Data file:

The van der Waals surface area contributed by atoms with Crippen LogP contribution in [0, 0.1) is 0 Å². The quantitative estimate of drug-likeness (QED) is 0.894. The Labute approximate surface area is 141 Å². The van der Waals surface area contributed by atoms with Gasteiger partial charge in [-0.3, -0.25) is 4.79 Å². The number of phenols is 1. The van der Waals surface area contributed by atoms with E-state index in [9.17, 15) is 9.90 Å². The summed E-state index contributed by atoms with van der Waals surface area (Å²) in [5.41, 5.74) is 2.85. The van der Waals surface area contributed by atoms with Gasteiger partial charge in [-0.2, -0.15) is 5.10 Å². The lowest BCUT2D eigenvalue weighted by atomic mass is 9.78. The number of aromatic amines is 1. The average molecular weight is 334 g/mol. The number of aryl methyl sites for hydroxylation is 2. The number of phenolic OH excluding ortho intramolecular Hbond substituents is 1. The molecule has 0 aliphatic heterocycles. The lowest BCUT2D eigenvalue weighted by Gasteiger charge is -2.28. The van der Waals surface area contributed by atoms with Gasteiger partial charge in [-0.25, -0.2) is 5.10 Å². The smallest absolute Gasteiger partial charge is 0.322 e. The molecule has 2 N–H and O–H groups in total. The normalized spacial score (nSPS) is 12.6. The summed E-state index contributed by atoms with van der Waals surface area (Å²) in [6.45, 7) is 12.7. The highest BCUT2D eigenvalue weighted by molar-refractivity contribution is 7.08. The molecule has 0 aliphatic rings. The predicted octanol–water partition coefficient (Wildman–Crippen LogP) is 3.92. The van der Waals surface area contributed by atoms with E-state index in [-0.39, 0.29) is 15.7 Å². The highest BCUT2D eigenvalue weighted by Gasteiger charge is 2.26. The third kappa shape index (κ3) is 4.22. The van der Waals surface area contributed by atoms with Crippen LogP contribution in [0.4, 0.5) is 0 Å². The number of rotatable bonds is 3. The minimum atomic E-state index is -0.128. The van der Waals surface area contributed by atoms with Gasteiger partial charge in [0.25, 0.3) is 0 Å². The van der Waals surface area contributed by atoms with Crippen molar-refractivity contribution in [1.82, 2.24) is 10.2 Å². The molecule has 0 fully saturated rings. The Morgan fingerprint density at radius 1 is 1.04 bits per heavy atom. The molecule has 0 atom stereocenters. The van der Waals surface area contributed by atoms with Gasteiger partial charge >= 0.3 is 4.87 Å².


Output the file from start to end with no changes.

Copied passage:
The van der Waals surface area contributed by atoms with Crippen LogP contribution in [0, 0.1) is 0 Å². The quantitative estimate of drug-likeness (QED) is 0.894. The Labute approximate surface area is 141 Å². The van der Waals surface area contributed by atoms with Gasteiger partial charge in [-0.3, -0.25) is 4.79 Å². The number of phenols is 1. The van der Waals surface area contributed by atoms with E-state index in [9.17, 15) is 9.90 Å². The summed E-state index contributed by atoms with van der Waals surface area (Å²) in [5.41, 5.74) is 2.85. The van der Waals surface area contributed by atoms with Gasteiger partial charge in [-0.2, -0.15) is 5.10 Å². The lowest BCUT2D eigenvalue weighted by atomic mass is 9.78. The number of aromatic amines is 1. The average molecular weight is 334 g/mol. The number of aryl methyl sites for hydroxylation is 2. The number of phenolic OH excluding ortho intramolecular Hbond substituents is 1. The molecule has 0 aliphatic heterocycles. The lowest BCUT2D eigenvalue weighted by Gasteiger charge is -2.28. The van der Waals surface area contributed by atoms with Gasteiger partial charge in [-0.25, -0.2) is 5.10 Å². The smallest absolute Gasteiger partial charge is 0.322 e. The molecule has 2 N–H and O–H groups in total. The normalized spacial score (nSPS) is 12.6. The summed E-state index contributed by atoms with van der Waals surface area (Å²) in [6.45, 7) is 12.7. The highest BCUT2D eigenvalue weighted by molar-refractivity contribution is 7.08. The molecule has 0 aliphatic rings. The predicted octanol–water partition coefficient (Wildman–Crippen LogP) is 3.92. The van der Waals surface area contributed by atoms with E-state index in [-0.39, 0.29) is 15.7 Å². The highest BCUT2D eigenvalue weighted by Gasteiger charge is 2.26. The third kappa shape index (κ3) is 4.22. The van der Waals surface area contributed by atoms with Crippen LogP contribution in [0.4, 0.5) is 0 Å². The number of rotatable bonds is 3. The minimum atomic E-state index is -0.128. The van der Waals surface area contributed by atoms with Gasteiger partial charge in [0.25, 0.3) is 0 Å². The van der Waals surface area contributed by atoms with Crippen molar-refractivity contribution in [1.82, 2.24) is 10.2 Å². The molecule has 0 fully saturated rings. The Morgan fingerprint density at radius 1 is 1.04 bits per heavy atom. The molecule has 0 atom stereocenters. The van der Waals surface area contributed by atoms with Gasteiger partial charge >= 0.3 is 4.87 Å².